India’s workforce will be middle-aged: The median age will increase to 38 in 2050 from 30 in 2025, according to projections made by the longitudinal ageing study in India – LASI.

This is part of the demographic transition process, in which the number of births and deaths fall. When the birth rate remains constant as death rates of both children and the elderly decline, the population experiences a bulge (and an economic boom). However, if the birth rate falls, the number of working age people reduces and the proportion of the elderly increases.

The proportion of elderly is increasing in the less developed nations, with about eight in 10 of the world’s elderly people expected to be living in developing nations in 2050. This causes a change in the age-dependency ratio, which has consequences for the allocation of resources towards education, healthcare and social security for the population.

“As we live longer, it is important to ensure that the elderly are able to lead a healthy, fulfilling life,” says this United Nations Population Fund paper. Health and well-being are determined not only by our genes and personal characteristics but also by the physical and social environments in which we live our lives, said AB Dey, a geriatrics specialist and head of the geriatrics department at the All India Institute of Medical Sciences, who was also one of the principal investigators on the LASI team.

“Environments play an important role in determining the physical and mental capacity across a person’s life course and into older age, and also how well we adjust to loss of function and other forms of adversity that we may experience at different stages of life, and in particular in later years,” he explained.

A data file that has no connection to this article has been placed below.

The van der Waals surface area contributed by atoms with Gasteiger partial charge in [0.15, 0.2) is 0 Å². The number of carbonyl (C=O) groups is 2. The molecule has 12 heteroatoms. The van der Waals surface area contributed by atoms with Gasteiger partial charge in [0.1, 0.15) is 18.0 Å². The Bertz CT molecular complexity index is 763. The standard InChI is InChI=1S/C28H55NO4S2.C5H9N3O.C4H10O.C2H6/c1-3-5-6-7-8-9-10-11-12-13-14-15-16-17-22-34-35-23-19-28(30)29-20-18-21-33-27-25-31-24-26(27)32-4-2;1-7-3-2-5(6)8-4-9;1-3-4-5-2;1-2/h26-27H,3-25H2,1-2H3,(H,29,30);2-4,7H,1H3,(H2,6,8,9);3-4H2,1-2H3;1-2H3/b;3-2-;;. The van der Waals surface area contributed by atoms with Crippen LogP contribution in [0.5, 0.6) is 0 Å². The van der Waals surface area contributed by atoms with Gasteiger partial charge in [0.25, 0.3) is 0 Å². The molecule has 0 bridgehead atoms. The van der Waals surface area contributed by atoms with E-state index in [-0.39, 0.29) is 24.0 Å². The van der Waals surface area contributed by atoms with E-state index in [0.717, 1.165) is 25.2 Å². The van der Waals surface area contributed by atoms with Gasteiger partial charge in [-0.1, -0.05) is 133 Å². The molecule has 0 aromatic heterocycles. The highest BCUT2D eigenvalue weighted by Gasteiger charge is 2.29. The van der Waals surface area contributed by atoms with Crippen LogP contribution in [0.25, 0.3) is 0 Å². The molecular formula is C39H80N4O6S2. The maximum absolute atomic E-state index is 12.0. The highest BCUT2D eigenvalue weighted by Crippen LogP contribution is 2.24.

With both older people and the environments in which they live poised to change, it is imperative that the government act now to allow healthy ageing, according to experts.

The first part of our series on ageing India analyses the problems before the country as it advances in age without necessarily advancing economically.

Demographic transition

In 2050, the proportion of children in the Indian population under the age of 14 will be less than that of the elderly (over 60 years) for the first time in India. While those over the age of 60 will be 19.5% of the population (nearly one in five), those under the age of 14 will be 18.5% of the population.

At present, Kerala has the highest proportion of elderly population at 19.6% (which is almost equal to the projected proportion of elderly for India in 2050). Himachal Pradesh, Tamil Nadu and Maharashtra also have a high number of people aged 60 and above, as per LASI.

More women are present in that age group than men: the sex ratio for 60 years and above is 1,065 females per 1,000 males. It is more skewed in urban areas (1,084 women per 1,000 men) than in rural areas (1,055 women per 1,000 men). In contrast, the sex ratio in the age group of children is higher in rural (941) than in urban areas (912).

That is because women live longer than men, as per economist Arun Kumar, a retired professor of economics from Jawaharlal Nehru University in New Delhi.

“Women bear children, so they have a stronger immune system. Secondly, women have largely been at home, which is a less stressful thing than going out to work or in earlier times, hunting. High stress levels lead to earlier deaths,” he explained.

Urban women have access to better healthcare, more nutrition and are less likely to be poor than rural women, which explains why the sex ratio is higher for urban women in that age group, he added.